So while King openly acknowledged Clark with the term “mother of the movement,” it was he who was able to stand in front of the nation and deliver speeches based on her lessons, in part due to those Southern civil rights activists who could not take a woman’s words with as much weight as a man’s.

“Back then, women didn’t have the voice that we do now. With the Civil Rights Movement, it was more like [Clark] was thinking it and [King] was doing it. She had all the ideas, but she wasn’t able to play them out because she was a woman,” Black Student Union member and sophomore Jariyah McCalister said.

While Clark didn’t receive the widespread recognition of her contributions at the scale that King did, she did receive monumental awards such as the Living Legacy Reward from former President Jimmy Carter. Though she remains underrepresented to the current public, trapped within the halls of history, her teachings apply to the current generation daily and have brought equality to the point it is today.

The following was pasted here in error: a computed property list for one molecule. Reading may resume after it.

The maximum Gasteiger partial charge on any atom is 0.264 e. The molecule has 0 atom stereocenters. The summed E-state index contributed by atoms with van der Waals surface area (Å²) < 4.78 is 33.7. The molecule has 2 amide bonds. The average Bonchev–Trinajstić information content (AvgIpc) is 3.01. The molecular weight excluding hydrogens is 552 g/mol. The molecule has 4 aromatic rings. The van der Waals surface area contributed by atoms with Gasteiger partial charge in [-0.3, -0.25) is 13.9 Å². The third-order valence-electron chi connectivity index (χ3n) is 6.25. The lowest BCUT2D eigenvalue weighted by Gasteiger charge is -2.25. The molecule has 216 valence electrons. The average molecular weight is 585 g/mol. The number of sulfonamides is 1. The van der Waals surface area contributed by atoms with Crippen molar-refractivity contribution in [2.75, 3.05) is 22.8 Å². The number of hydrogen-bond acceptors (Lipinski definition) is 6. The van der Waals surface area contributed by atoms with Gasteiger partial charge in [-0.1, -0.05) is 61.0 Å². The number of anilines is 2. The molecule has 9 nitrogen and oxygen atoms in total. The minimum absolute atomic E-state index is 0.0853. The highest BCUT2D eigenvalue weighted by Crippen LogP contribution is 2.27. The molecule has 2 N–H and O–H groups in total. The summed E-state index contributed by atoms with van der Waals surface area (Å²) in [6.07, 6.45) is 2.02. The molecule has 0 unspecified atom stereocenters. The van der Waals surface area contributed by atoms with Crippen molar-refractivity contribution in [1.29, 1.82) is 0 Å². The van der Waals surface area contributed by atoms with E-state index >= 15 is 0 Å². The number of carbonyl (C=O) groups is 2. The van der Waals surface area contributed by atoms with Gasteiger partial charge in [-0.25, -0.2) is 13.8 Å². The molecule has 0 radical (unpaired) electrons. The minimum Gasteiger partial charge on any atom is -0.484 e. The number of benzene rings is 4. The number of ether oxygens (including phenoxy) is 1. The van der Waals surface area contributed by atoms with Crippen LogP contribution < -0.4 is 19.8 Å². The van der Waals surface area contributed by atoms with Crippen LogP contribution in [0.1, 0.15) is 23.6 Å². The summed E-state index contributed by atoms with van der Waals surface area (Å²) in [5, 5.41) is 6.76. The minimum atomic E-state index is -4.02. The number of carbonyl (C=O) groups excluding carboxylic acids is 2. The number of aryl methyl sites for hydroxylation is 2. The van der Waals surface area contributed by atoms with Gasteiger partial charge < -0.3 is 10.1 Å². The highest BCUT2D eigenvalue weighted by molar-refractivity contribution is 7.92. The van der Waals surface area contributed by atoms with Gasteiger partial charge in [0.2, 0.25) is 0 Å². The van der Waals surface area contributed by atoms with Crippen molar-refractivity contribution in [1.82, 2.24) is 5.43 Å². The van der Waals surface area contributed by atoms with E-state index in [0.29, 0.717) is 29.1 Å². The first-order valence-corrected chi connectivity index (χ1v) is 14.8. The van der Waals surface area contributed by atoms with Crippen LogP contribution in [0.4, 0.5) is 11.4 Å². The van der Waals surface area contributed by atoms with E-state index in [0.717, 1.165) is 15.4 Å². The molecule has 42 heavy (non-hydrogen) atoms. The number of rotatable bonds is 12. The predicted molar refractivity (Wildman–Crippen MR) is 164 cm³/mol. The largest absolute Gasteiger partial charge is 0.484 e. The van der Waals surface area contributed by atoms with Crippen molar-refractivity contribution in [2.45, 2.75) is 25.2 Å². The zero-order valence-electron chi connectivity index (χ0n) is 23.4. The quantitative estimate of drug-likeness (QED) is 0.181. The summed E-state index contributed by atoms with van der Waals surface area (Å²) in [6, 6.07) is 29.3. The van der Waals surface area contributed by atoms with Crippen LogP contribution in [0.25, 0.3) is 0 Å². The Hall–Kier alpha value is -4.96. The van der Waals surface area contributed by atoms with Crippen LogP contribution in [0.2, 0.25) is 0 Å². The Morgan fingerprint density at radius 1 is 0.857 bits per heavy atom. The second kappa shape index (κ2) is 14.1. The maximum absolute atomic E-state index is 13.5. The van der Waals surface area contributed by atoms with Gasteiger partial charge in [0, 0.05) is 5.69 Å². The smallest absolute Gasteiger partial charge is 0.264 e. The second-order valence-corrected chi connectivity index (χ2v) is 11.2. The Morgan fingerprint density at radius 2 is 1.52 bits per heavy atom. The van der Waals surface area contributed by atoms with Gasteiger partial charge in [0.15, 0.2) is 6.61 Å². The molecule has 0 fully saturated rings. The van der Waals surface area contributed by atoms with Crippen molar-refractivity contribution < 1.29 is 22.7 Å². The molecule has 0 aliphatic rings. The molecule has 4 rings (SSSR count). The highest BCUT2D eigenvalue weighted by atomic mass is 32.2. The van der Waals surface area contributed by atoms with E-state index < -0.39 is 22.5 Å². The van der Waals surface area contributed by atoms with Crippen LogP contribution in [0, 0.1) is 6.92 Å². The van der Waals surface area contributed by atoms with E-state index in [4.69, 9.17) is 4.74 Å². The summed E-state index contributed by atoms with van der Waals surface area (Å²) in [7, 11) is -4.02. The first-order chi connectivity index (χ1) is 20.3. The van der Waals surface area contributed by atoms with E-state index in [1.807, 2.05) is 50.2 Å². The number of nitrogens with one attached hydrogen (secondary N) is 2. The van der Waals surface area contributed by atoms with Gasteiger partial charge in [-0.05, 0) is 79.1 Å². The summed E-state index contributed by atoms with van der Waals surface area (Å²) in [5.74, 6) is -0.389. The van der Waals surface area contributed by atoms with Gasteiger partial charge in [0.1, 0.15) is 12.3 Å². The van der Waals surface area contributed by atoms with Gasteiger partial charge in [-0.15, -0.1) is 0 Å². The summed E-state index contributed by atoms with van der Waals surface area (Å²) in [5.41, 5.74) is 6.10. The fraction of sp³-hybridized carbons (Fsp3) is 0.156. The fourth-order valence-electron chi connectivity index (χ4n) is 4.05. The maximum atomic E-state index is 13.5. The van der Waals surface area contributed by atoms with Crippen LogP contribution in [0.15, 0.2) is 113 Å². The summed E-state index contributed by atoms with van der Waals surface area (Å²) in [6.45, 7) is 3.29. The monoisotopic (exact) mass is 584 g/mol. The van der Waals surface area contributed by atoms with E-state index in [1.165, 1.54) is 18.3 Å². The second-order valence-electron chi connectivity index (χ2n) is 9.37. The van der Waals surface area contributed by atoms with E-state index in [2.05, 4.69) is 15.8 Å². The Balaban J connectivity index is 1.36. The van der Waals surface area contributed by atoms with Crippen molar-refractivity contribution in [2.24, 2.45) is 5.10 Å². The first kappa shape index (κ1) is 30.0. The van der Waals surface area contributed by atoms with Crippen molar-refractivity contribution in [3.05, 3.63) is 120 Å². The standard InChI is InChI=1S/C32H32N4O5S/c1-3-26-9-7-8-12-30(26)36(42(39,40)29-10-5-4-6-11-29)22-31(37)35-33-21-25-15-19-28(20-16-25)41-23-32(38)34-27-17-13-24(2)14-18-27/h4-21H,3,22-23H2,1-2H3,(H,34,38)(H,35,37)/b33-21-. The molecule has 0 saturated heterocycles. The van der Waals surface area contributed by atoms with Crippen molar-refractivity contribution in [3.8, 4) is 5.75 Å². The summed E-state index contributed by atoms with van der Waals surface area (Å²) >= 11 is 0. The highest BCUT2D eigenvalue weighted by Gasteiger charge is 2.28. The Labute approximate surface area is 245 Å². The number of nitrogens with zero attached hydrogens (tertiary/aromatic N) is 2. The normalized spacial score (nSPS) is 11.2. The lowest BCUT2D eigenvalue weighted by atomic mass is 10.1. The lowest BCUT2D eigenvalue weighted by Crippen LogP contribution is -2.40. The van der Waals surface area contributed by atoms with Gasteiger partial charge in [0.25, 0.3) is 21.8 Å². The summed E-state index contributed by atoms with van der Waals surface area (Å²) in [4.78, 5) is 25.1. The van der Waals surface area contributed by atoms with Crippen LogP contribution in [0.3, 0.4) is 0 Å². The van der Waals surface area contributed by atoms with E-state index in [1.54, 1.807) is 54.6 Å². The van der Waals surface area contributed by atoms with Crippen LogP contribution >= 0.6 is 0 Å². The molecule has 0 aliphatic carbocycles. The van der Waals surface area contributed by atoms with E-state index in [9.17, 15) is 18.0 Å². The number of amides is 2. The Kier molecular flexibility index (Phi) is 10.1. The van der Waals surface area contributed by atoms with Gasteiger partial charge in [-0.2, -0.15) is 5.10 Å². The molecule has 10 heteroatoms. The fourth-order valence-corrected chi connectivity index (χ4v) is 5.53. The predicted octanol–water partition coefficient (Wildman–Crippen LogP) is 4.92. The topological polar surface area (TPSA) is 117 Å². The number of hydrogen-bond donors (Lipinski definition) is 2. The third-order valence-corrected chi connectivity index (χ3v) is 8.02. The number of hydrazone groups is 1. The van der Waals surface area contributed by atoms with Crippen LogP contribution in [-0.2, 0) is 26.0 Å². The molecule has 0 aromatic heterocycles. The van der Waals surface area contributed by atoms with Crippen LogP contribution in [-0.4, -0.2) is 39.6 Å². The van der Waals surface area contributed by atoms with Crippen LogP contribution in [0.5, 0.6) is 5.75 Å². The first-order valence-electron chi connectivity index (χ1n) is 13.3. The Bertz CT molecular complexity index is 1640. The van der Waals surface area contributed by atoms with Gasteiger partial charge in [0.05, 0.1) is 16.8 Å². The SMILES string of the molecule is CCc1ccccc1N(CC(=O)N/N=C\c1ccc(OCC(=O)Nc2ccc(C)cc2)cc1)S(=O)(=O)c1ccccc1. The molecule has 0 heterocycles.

“[These women] gave us the voice to speak up for what is right and what is wrong. We’re now more able to do what we want to do and be passionate about it because no one is here to restrain us. Even though [discrimination] is still going on, we’re able to speak up more,” McCalister said. “It’s important to [tell her story] because everyone should get some type of knowledge on what the stepping stones [were] for us to be here now.”

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About the Contributor
Risa Cidoni, Features Editor
Pronouns: she/her Grade: 11 Years on staff: 3 What is your favorite piece of literature? "Where the Crawdads Sing." Who is your hero? My grandma. If you could only eat one thing for the rest of your life, what would it be? Green grapes.
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    Audrey GhoshApr 3, 2024 at 10:20 pm

    Such a well-written article, great job Risa!!

    Reply